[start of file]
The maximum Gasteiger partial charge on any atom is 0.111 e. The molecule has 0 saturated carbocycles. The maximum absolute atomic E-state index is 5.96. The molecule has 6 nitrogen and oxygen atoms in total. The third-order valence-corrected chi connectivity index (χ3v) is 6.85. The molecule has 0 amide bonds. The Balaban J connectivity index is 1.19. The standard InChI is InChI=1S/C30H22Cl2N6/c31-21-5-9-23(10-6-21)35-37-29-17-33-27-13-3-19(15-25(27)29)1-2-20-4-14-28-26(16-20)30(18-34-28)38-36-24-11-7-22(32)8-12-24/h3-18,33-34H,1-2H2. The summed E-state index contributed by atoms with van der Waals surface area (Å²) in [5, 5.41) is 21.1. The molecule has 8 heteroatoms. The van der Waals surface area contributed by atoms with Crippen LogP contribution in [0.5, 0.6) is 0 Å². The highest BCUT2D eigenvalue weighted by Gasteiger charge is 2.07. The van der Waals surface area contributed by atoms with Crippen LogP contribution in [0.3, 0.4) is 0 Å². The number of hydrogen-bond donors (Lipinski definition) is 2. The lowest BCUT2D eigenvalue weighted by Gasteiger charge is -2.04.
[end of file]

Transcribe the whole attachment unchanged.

The maximum Gasteiger partial charge on any atom is 0.111 e. The molecule has 0 saturated carbocycles. The maximum absolute atomic E-state index is 5.96. The molecule has 6 nitrogen and oxygen atoms in total. The third-order valence-corrected chi connectivity index (χ3v) is 6.85. The molecule has 0 amide bonds. The Balaban J connectivity index is 1.19. The standard InChI is InChI=1S/C30H22Cl2N6/c31-21-5-9-23(10-6-21)35-37-29-17-33-27-13-3-19(15-25(27)29)1-2-20-4-14-28-26(16-20)30(18-34-28)38-36-24-11-7-22(32)8-12-24/h3-18,33-34H,1-2H2. The summed E-state index contributed by atoms with van der Waals surface area (Å²) in [5, 5.41) is 21.1. The molecule has 8 heteroatoms. The van der Waals surface area contributed by atoms with Crippen LogP contribution in [0.5, 0.6) is 0 Å². The highest BCUT2D eigenvalue weighted by Gasteiger charge is 2.07. The van der Waals surface area contributed by atoms with Crippen LogP contribution in [0.3, 0.4) is 0 Å². The number of hydrogen-bond donors (Lipinski definition) is 2. The lowest BCUT2D eigenvalue weighted by Gasteiger charge is -2.04.